German Factory Orders Slip as Euro-Area Demand Deteriorates

(Bloomberg) -- German factory orders fell more than expected in November, though the numbers were distorted by airplane orders that masked signs of underlying momentum.

Orders slid 1 percent from October, and posted a year-on-year decline of 4.3 percent, the biggest in more than six years. The monthly decline was partly due to aircraft orders, which had jumped in October, as well as weakness in the euro area.

While there are questions over the outlook for the German economy, the euro area’s biggest, the Bundesbank has long expressed confidence that it will overcome the slump seen in mid-2018. Responding to the factory data on Monday, Commerzbank said the decline “should not be over interpreted.”

German Factory Orders Slip as Euro-Area Demand Deteriorates

Key Insights

  • Euro-zone orders slumped 11.6 percent in November, the most since December 2008. Demand from the region was weak across all categories, and a drop in investment goods amplified by a bulk-order intake the previous month.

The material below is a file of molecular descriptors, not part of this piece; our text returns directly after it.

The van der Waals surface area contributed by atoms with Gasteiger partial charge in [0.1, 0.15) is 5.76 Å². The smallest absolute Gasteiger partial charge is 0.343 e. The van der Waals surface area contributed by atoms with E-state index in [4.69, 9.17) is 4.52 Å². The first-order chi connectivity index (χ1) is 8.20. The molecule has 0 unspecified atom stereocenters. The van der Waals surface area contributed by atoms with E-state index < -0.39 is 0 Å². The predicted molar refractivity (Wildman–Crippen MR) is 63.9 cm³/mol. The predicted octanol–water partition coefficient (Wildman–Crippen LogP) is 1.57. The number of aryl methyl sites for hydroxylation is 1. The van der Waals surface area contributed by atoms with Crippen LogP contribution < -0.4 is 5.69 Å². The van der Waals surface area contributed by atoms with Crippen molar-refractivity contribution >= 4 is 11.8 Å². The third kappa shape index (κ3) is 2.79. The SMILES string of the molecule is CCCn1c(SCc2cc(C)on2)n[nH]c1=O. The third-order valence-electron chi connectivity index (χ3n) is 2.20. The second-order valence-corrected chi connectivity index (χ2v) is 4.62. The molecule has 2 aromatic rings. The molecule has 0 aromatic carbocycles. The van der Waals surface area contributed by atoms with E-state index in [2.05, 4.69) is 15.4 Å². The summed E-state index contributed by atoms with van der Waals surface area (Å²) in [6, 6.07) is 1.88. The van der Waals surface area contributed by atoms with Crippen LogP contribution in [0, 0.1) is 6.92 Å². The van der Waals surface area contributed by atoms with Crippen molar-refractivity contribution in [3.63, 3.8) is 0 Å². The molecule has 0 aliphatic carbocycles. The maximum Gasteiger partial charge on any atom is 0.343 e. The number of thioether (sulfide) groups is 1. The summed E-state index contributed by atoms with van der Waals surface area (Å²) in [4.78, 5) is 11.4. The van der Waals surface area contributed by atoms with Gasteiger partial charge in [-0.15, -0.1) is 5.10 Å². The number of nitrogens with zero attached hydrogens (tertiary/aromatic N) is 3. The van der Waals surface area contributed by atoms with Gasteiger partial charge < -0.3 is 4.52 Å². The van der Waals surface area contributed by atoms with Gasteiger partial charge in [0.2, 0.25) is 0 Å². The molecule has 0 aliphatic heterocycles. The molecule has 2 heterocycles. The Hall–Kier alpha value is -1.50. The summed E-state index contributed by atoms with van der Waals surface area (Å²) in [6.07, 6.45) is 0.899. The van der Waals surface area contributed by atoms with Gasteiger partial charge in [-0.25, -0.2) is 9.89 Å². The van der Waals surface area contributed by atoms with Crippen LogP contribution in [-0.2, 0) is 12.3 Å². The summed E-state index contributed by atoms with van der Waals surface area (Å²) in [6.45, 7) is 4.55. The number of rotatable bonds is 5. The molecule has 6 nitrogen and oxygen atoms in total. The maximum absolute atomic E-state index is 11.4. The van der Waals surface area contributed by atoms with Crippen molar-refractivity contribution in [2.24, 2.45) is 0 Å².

• Airbus logged orders for 85 planes in October, which included a commission from Lufthansa AG of 17 A320neo aircraft.
  • Domestic demand and orders from outside the 19-nation euro area improved.
  • The Economy Ministry said combined October and November orders are about half a percent above the third-quarter average, adding that the high backlog suggests industrial momentum is picking up somewhat.
  • The car industry us also gaining ground after a change in emissions-test rules damped output and led to an economic contraction in the third quarter. The sector posted a 4.5 percent gain in orders in November.
  • A separate report showed retail sales rose 1.4 percent in November, the most in seven months.

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  • A report by IHS Markit last week showed weakness in German manufacturing is spilling over into services, where growth in December was the slowest in more than two years.
  • More than half of Germany’s small and medium-sized enterprises think the economy could contract this year, hobbled by slowing global growth, trade disputes and a stuttering auto sector.
  • German unemployment fell to a record low in December, and the labor agency said demand for new workers remains very high.

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